Oberlin College’s president is still saying that Gibson’s Bakery, which won a $44 million judgment against the Ohio school in a libel lawsuit back in June, has a history of racism, according to an interview she gave to CBS’s Ted Koppel.
Legal Insurrection, which closely followed the case between Oberlin and Gibson’s Bakery reports that Carmen Twillie Ambar told Koppel that the school’s campaign against the bakery wasn’t necessarily the result of a single “racial” incident, but rather a “series of things that happened” before the incident that gave rise to the lawsuit.
In November of 2016, Gibson’s Bakery, which also sells sundries and alcohol, caught an African-American Oberlin student stealing two bottles of wine. A chase ensued between a bakery employee and the alleged shoplifter and ended with an altercation between Gibson’s Bakery employees and three students. The three students were arrested and one was later charged with theft and use of a false ID.
What should have been a straightfoward incident exploded when Oberlin students began protesting the bakery, accusing it of racism and discrimination. Worse, according to emails unearthed during the discovery phase of the trial, the College appeared to have encouraged the protests and reimbursed students who purchased materials for demonstrations.
Gibson’s sued Oberlin for libel and won. A jury awarded the bakery a staggering $11 million in their lawsuit and later, after a separate trial on punitive damages, an additional $33 million. A court later reduced the settlement to $25 million to come in line with Ohio’s tort caps, but Gibson’s was awarded $6.5 million in legal fees.
As Legal Insurrection’s Prof. William Jacobson points out, Oberlin may have lost in court, but they’re determined to win in the court of public opinion. They tried to get one of the bakery’s employee’s Facebook posts unsealed, ostensibly to prove that he was motivated by racial animus (it failed), they’ve appealed the jury verdict claiming their own “free speech” was violated when they lost the libel trial and were relieved of nearly $50 million. They agreed to the interview with CBS, perhaps believing the mainstream media network might take their side.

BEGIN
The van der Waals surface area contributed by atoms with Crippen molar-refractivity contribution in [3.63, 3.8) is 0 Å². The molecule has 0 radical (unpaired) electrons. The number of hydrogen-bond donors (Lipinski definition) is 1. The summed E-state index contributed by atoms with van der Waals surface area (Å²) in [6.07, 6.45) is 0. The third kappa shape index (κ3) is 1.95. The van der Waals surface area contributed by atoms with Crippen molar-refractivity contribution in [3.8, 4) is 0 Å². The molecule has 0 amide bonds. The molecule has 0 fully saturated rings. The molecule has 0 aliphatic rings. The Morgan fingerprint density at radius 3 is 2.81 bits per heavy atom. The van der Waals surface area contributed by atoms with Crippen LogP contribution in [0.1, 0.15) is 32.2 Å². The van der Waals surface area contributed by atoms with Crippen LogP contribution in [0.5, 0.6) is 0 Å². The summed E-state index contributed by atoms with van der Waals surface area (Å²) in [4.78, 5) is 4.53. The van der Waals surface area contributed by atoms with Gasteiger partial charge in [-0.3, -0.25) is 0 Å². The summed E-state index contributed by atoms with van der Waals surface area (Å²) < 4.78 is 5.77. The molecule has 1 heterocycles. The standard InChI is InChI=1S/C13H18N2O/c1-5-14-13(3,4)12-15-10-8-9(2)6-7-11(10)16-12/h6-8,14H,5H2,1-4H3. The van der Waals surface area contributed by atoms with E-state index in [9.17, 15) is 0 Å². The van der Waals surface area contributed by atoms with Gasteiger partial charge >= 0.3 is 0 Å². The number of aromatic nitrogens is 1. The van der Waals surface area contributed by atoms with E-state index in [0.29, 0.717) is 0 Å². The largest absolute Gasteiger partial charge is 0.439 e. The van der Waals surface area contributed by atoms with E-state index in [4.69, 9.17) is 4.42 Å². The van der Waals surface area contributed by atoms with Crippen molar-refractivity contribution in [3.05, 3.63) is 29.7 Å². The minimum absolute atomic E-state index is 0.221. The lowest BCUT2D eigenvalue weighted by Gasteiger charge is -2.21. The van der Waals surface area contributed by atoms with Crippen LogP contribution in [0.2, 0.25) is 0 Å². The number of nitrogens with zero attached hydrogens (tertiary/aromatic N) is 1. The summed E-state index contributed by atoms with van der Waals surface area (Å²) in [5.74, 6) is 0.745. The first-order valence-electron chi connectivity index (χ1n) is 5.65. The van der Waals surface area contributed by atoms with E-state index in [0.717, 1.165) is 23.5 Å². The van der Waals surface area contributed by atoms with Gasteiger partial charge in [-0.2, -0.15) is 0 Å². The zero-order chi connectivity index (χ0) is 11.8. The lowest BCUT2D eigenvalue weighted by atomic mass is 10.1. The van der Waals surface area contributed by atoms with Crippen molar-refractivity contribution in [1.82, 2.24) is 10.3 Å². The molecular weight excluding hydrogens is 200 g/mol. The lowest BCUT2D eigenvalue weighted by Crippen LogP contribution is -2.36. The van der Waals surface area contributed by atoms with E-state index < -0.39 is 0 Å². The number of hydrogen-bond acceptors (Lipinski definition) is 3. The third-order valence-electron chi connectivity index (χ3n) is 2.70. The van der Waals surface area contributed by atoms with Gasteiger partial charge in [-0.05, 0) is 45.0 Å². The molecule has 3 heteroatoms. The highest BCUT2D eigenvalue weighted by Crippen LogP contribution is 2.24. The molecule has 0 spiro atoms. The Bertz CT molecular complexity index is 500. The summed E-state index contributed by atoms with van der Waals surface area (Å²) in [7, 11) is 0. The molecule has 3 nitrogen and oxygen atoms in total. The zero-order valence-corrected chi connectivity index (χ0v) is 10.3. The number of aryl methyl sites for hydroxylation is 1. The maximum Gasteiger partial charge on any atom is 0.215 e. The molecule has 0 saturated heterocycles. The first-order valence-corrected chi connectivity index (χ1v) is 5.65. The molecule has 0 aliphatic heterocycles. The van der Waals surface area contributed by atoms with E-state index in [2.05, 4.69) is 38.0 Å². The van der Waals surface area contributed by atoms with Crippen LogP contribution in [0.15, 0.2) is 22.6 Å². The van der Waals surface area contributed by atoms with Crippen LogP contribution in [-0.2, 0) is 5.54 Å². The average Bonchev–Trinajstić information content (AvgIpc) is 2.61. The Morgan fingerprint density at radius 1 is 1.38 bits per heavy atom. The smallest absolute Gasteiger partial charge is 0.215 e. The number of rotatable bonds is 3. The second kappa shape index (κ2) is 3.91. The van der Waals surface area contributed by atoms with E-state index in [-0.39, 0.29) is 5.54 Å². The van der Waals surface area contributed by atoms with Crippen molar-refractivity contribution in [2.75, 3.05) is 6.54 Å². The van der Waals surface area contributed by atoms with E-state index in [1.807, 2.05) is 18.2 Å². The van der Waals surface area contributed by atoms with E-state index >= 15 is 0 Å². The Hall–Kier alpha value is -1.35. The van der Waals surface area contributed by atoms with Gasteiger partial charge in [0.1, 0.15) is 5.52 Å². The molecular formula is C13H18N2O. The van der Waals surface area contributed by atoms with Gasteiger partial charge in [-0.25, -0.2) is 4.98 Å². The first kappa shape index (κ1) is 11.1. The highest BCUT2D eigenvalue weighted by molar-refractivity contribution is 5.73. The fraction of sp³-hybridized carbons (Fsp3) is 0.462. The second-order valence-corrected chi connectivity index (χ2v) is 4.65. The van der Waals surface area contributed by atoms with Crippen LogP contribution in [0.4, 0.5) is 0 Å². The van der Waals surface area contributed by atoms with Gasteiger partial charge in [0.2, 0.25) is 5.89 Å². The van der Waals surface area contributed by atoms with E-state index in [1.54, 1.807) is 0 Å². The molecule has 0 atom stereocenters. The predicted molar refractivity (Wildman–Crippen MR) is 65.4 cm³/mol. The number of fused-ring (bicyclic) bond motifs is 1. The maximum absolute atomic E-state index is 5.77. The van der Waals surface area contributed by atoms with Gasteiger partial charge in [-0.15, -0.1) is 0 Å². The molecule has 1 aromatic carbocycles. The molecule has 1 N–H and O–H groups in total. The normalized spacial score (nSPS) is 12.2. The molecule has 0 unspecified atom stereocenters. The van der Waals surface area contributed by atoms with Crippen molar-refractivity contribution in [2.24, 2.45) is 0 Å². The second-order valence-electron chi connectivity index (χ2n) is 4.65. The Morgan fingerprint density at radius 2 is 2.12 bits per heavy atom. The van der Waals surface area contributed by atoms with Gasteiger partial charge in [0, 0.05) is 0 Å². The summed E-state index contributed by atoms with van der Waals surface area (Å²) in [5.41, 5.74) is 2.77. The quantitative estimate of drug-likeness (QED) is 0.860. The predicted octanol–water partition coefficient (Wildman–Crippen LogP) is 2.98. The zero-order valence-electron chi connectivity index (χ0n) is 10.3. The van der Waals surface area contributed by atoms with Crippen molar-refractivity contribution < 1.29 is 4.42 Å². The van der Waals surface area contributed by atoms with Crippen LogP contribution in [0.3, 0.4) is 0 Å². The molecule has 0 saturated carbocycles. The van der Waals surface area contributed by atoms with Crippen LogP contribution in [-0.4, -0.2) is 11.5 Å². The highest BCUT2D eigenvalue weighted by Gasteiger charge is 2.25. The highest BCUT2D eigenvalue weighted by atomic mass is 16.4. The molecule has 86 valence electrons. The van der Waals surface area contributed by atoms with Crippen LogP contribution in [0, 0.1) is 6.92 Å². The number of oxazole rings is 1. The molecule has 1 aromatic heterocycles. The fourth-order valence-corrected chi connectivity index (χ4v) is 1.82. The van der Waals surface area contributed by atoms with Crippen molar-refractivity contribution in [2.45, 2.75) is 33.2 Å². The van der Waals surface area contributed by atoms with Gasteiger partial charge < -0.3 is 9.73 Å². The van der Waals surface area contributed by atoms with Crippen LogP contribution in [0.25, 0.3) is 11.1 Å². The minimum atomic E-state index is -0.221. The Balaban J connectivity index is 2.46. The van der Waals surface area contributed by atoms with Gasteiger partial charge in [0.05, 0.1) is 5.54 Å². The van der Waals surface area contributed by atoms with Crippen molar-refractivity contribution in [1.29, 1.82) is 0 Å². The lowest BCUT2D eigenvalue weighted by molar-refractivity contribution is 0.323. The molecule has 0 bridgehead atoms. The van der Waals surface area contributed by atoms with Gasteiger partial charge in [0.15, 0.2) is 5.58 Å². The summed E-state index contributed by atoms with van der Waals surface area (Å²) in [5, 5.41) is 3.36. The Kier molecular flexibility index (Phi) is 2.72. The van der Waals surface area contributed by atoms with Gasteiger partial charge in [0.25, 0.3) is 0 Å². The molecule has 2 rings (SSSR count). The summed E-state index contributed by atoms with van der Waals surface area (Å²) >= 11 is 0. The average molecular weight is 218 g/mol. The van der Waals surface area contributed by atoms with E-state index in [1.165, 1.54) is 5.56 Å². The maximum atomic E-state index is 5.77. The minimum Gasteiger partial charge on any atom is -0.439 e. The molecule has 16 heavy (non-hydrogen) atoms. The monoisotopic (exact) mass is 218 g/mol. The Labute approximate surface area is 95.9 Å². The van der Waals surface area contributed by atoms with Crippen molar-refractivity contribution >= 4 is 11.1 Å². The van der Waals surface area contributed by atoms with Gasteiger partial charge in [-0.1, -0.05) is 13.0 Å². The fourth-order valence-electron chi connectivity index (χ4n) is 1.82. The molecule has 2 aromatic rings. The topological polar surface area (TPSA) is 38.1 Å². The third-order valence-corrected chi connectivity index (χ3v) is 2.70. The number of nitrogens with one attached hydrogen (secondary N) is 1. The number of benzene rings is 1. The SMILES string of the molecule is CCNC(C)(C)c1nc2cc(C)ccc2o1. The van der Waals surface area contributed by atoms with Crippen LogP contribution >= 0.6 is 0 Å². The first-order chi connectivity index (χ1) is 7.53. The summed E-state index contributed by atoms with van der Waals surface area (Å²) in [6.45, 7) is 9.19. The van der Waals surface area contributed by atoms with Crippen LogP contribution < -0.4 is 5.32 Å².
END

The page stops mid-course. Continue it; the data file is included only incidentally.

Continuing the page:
The school’s president ended up suggesting that Oberlin has done nothing wrong because the bakery has a history of discrimination (emphasis added).
KOPPEL: …. But to this day, the president of Oberlin makes allusions to a pattern of racist behavior, if not the specific incident that set things off three years ago.
AMBAR: Well, the students pled guilty to the shoplifting. Um, there has been some debate about whether it was shoplifting or false ID.
KOPPEL: It was both.
AMBAR: Right. Well, I think that, that one of the things that the college has always said is that the college has not, doesn’t condone shoplifting, doesn’t condone bad behavior by its students in any way, shape or form. But what led up to the protest, and I think that’s sort of kind of the core issue here, was some series of things that happened before. Some perspectives about people’s experiences in the store.
KOPPEL: Tell me about, tell me about those then. And be specific. What specific incidents are you referring to that happened before?
AMBAR: Right, well, I think that the specific incidents would be, the perception by faculty and students and staff and other people in the town that there had been disparate treatment with respect to people of color in the store. The way I would phrase it, kind of different lived experiences.
Lived experiences are, of course, not concrete. And Ambar seems to tread perilously close to reiterating the sentiment that Oberlin was punished for: smearing the bakery with allegations of racism.
Oberlin College announced in early October that it intends to appeal the jury verdict, citing the long-term financial health of the school (something that has, apparently, never bothered them before). The college also claims that the award “sets a troubling precedent for free speech.”
“The College and the town of Oberlin have been vital to one another since 1833, and we value our long-term relationships with the town’s citizens and businesses. We also have a mission to support free inquiry, allow faculty and students to ask difficult questions and to reach and express their own conclusions. The judgment in this case effectively punishes us for doing just that,” Oberlin said in a statement. “The verdict and judgment in this case set a precedent that endangers free speech on campuses and for all Americans. The jury was allowed to award substantial damages for speech that is protected by the Constitution. The case should absolutely be reviewed by an appellate court.”
Gibson’s, in turn, has filed a cross-appeal, challenging the court’s revision of the jury’s award, suggesting that the award cap violates their due process rights.